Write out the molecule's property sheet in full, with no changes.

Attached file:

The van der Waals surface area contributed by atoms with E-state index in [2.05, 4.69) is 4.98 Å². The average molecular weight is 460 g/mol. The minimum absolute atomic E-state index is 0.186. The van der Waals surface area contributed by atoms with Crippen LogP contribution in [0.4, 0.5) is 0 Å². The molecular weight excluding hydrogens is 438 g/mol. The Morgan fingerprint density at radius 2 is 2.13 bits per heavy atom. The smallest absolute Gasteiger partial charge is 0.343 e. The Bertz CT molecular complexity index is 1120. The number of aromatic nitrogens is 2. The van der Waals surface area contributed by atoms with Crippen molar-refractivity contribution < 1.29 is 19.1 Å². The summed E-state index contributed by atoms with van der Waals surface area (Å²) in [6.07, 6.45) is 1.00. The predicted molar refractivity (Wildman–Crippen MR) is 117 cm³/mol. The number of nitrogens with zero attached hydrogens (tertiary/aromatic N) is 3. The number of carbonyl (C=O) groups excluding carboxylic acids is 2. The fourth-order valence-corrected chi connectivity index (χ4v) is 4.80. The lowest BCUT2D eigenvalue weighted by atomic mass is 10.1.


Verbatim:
The van der Waals surface area contributed by atoms with E-state index in [2.05, 4.69) is 4.98 Å². The average molecular weight is 460 g/mol. The minimum absolute atomic E-state index is 0.186. The van der Waals surface area contributed by atoms with Crippen LogP contribution in [0.4, 0.5) is 0 Å². The molecular weight excluding hydrogens is 438 g/mol. The Morgan fingerprint density at radius 2 is 2.13 bits per heavy atom. The smallest absolute Gasteiger partial charge is 0.343 e. The Bertz CT molecular complexity index is 1120. The number of aromatic nitrogens is 2. The van der Waals surface area contributed by atoms with Crippen molar-refractivity contribution < 1.29 is 19.1 Å². The summed E-state index contributed by atoms with van der Waals surface area (Å²) in [6.07, 6.45) is 1.00. The predicted molar refractivity (Wildman–Crippen MR) is 117 cm³/mol. The number of nitrogens with zero attached hydrogens (tertiary/aromatic N) is 3. The number of carbonyl (C=O) groups excluding carboxylic acids is 2. The fourth-order valence-corrected chi connectivity index (χ4v) is 4.80. The lowest BCUT2D eigenvalue weighted by atomic mass is 10.1.